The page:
Interview – Pilgrim

Rhode Island’s Pilgrim fit the mould of the classic Doom power trio, with their gloriously heavy sound echoing the likes of Pentagram, Saint Vitus and Witchfinder General, but with a personality that is all their own. M3 travelled far to commune with guitarist/vocalist The Wizard and asked about the origins of the band, getting fired for going on tour and today’s supposedly introverted generation…

M3 – First of all, could you tell us a bit about yourself, and what it is that you do?
The Wizard – I am a wizard. I live in a tower. I wear long robes and I love to cast spells. I’m also in a band called PILGRIM.

What inspired you to form Pilgrim? What are your own musical backgrounds?
PILGRIM was originally formed as a bizarre experiment in which I combined the epic sword-and-sorcery feel of fantasy games and literature with the heavy doom metal that I love to listen to and play. I wanted to make magically-tainted music and do it better than the unimaginative masses. It eventually formed into its own entity.

Krolg and I have been playing instruments since we were young. When we were in high school, we listened to a lot of 90′s West Coast rock and metal, such as Nirvana, TAD and Mudhoney, which led us to discovering the Melvins. The Melvins opened the door to a lot of stoner and doom metal music that we’d never heard before, like Acid King and Electric Wizard. Down the rabbit hole we went.

What would be your preferred medium to listen to music (eg. Vinyl, CD, tape, MP3 etc.), and why?
Vinyl. Most would choose vinyl, I think, because the tonal quality is warmer and way better. I agree but I personally enjoy the fact that the artwork is large on a record. It’s much more significant and easy to enjoy the music that way, in my opinion. I love to listen to a record with the music in my ears and the artwork in my eyes.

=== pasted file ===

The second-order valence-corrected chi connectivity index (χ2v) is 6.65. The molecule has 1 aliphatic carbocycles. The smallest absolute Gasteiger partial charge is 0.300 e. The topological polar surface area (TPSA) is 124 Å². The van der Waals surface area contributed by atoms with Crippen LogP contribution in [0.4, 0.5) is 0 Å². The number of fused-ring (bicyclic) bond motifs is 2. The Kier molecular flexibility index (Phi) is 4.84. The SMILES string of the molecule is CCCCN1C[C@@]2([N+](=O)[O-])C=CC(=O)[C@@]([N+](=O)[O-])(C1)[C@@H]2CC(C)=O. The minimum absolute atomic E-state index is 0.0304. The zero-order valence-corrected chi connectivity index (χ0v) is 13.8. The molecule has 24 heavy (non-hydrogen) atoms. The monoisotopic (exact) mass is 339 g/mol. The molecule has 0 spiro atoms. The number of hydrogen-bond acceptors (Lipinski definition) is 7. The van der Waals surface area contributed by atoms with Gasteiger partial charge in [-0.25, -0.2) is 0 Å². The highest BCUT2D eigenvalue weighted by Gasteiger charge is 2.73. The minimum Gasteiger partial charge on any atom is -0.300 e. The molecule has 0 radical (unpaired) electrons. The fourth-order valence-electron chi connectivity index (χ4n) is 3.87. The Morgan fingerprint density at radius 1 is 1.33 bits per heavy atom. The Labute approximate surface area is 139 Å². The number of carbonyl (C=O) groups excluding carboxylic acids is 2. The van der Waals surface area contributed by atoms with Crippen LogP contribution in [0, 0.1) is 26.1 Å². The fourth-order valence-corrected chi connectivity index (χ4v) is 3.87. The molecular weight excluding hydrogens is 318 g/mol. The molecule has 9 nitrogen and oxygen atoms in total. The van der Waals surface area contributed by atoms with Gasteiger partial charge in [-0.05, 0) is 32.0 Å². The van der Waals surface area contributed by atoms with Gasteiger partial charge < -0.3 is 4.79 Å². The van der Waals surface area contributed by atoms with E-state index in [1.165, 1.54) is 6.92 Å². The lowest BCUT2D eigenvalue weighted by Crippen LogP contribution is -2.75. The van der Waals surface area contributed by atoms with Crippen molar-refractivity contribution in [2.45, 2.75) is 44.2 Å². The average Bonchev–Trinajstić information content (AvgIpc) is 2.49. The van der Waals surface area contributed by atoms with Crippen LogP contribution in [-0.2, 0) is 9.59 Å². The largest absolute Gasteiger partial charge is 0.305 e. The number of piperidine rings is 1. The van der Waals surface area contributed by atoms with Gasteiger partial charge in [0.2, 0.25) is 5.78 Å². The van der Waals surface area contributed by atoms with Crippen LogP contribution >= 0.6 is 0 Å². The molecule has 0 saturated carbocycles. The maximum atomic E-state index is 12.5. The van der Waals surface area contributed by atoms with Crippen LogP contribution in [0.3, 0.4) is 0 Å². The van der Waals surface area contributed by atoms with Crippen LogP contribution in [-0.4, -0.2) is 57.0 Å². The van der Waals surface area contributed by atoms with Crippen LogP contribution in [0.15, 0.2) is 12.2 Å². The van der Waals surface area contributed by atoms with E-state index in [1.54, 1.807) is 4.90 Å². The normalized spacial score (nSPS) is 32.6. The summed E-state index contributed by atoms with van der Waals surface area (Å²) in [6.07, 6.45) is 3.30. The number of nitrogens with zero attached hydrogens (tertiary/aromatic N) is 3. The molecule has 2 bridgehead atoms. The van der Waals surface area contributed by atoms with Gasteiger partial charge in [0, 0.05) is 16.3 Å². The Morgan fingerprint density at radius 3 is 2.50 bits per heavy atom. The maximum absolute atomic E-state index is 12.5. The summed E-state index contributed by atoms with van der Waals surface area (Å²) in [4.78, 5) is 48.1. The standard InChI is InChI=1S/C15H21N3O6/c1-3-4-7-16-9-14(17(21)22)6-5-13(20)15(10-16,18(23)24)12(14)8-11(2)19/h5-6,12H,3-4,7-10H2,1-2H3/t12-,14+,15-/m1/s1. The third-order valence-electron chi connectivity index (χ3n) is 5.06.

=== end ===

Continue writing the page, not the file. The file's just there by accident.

Do you feel the idea of an album, as a piece of art that people will listen to from start to finish, has been undermined or forgotten about in the digital age?
Yeah, I do think that a lot of people still do appreciate a record in this way — a whole lot do — but if you’re talking “general public,” then no. They’re fucking up big time, downloading a single song at a time, never even HOLDING or OWNING the music physically.

Many people have claimed that there is no longer any money in record sales, and that touring is the most efficient way to earn an income as a band. How much truth do you think there is in this sentiment?
I’ve been on tour and released a record and I haven’t made a dollar doing either of those things. I think underground music is more of an extreme hobby; a labor of love. We do it because we love it. Regardless, we haven’t toured enough or sold enough records to know anyway. We don’t know anything.

Similarly, do you feel that the abundance of recorded music that is easily available on the internet has led people to place more importance on the live experience as the ‘authentic’ way to hear music?
No — the authentic way these days is sitting in front of your computer speakers in the dark at 3AM while you’re really drunk or high and YouTube-ing your favorite records. This is how humans enjoy music these days.